In general the temperature can be varied from -30°C to +100°C with from -30° to 50°C being the preferred range 0° to 35° C being an especially preferred range. Electrical oils are generally obtained at lower temperatures than those used in obtaining tractants. The volume of oil prepared is generally at least equal to the volume of solvent for a given run but the ratio of volume of oil prepared to volume of solvent present may easily exceed 10:1. When carrying out the process in a continuous operation by continuously removing the reaction medium and separating the product from the catalyst and solvent; the ratio of solvent to product generally is maintained at from 2:1 to 1:2.
The catalyst may be used in an amount equal from 0.1 to 40 volume percent of the solvent present, and preferably from 1 to 20 volume percent of the solvent present.
The concentration of the free monomer in the reaction medium is relatively small and can be controlled by the pressure maintained at given temperature for gaseous feeds, and by rate of addition for liquid olefin feeds, thus, controlling the molecular weight of the product. Generally pressures of from about 1 to 275 psi absolute have been found most suitable with from 10 to 100 psia being the preferred range.
The feed stock can vary from 5 to 100 percent vinylidene monomer (e.g. isobutylene), the remainder being any inert hydrocarbons. The presence of hydrocarbon non-vinylidene compounds is not detrimental since the vinylidene monomers as defined herein are selectively polymerized by the catalyst system. For instance, the efficiency of isobutene removal from mixtures of isobutene and other butenes and/or butanes depends on the particular process but is relatively insensitive to small amounts of impurities such as air, water, organo-sulfur or organo-nitrogen compounds.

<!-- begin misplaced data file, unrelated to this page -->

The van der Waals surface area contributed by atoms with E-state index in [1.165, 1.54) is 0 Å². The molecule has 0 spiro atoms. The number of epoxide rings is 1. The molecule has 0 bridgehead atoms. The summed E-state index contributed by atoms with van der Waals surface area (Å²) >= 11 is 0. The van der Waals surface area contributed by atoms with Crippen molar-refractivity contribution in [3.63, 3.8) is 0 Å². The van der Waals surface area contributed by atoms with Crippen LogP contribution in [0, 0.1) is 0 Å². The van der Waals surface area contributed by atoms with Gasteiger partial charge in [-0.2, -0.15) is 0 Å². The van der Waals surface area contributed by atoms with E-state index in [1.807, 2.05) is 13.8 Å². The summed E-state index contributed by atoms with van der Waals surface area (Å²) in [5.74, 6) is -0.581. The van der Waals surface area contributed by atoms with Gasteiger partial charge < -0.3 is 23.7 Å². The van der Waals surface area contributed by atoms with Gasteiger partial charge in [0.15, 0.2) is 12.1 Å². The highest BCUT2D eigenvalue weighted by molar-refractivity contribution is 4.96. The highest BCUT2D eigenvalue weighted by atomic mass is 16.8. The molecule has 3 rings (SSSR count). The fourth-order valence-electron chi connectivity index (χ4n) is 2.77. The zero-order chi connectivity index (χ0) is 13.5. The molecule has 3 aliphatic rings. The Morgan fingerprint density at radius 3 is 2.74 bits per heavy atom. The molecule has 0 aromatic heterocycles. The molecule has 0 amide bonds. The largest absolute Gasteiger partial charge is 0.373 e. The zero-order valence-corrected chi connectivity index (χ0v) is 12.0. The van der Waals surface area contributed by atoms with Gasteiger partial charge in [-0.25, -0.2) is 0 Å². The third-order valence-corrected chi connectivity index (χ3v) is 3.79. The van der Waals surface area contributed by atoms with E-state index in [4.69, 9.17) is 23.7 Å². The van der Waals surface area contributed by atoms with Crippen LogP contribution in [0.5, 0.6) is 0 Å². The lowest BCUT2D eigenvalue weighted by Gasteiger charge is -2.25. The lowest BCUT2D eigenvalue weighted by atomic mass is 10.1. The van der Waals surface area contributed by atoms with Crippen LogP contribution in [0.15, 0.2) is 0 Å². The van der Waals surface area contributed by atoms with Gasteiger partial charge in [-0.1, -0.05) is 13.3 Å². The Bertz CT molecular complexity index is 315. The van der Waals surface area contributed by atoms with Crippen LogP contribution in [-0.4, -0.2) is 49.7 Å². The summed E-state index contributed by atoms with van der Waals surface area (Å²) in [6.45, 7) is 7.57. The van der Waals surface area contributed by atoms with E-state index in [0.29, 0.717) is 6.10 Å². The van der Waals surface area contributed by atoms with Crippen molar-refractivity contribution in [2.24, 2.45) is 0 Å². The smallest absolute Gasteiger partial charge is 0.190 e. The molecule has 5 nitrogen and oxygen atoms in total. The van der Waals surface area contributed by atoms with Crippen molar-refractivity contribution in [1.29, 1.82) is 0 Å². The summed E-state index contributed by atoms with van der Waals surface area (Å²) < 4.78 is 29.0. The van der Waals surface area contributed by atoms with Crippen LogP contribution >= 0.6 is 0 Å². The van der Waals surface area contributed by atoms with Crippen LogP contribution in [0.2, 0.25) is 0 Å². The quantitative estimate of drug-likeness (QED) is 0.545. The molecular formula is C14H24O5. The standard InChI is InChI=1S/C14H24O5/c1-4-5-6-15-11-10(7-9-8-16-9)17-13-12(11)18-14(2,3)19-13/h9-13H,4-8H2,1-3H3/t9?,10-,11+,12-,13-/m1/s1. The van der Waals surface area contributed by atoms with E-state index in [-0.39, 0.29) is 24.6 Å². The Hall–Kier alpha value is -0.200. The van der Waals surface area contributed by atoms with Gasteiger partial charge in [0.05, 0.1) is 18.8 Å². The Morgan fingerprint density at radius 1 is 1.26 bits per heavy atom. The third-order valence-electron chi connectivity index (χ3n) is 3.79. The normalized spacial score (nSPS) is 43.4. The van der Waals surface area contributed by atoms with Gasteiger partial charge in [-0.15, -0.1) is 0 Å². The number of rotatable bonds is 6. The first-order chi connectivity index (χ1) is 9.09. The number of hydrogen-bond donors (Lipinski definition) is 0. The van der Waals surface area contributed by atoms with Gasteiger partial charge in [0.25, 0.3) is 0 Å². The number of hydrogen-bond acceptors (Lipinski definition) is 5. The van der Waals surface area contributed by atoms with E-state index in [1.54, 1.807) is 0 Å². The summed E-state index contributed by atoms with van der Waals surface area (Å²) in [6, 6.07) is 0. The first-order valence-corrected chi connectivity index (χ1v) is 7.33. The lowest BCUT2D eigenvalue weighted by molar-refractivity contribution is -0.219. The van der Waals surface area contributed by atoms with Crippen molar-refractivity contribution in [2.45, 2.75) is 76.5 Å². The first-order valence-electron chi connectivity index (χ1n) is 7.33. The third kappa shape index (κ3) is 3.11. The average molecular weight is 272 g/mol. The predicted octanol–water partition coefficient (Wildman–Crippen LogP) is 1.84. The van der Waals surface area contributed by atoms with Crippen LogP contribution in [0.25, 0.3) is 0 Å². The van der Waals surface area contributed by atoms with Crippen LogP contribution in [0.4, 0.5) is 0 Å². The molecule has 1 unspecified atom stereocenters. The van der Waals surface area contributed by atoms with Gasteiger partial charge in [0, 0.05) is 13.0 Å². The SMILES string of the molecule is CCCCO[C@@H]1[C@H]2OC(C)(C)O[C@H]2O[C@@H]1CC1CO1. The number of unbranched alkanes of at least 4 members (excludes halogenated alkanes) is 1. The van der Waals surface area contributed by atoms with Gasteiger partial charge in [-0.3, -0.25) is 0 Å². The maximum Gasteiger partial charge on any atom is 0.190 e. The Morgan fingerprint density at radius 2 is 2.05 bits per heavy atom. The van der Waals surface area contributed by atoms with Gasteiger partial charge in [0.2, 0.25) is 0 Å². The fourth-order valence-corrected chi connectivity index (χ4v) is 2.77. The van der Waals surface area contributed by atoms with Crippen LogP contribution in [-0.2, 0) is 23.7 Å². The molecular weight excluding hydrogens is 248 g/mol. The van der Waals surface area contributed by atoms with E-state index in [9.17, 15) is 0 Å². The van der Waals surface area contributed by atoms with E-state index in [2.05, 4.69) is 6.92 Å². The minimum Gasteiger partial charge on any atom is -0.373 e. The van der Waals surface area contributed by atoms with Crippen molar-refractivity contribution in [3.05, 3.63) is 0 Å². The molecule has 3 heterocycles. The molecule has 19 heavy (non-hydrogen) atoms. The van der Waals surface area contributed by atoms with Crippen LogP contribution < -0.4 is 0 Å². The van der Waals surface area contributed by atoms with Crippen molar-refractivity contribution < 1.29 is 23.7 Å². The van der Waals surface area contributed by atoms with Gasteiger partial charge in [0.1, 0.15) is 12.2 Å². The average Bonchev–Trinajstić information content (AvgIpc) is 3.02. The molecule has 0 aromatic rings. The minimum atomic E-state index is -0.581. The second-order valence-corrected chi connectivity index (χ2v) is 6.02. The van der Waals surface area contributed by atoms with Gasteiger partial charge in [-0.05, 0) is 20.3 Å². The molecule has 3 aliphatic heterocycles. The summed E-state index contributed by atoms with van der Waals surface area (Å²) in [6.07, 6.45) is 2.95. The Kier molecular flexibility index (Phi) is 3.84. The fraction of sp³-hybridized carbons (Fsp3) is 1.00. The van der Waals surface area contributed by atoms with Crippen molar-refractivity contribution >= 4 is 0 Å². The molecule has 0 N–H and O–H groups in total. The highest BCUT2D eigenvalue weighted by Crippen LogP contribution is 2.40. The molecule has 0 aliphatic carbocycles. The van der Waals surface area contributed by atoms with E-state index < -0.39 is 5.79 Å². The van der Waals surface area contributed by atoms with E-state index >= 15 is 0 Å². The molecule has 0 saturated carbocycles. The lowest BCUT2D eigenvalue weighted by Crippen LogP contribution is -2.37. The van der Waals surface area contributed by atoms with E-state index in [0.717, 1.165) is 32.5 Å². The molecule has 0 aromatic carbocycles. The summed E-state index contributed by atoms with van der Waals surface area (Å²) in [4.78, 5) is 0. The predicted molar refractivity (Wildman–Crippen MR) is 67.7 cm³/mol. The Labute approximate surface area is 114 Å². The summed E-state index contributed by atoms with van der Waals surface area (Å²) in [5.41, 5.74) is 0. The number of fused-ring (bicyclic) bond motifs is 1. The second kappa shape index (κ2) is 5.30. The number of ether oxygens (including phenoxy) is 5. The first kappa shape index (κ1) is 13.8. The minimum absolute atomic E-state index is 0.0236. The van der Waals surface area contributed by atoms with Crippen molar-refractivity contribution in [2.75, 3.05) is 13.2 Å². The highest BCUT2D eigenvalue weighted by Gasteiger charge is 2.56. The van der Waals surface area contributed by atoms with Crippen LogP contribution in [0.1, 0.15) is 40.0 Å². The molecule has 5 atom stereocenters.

Distillation to produce different oil compositions can give varying results depending on the vacuum, the apparatus, the distillation rate and the composition of the reaction product which is distilled. Under some conditions, considerable (>15%) trimer can be left when the oil is topped to 80°C, under other conditions little (<10%) of the trimer or tetramer will remain. More typically one-third of the tetramer remains in the oil, and two-thirds of the tetramer and nearly all of the trimer are removed. In addition, distillation is inherently limited by the thermal stability of the oil. At temperatures (of the overhead distillate) from 175 to 225°C, cracking of the oil can become so severe that the pressure starts to increase (usually the pressure is less than 1.0 mm Hg.
Vapor phase chromatograph (VPC) scans give good information on the relative amounts of dimer, trimer, etc. up to about C48.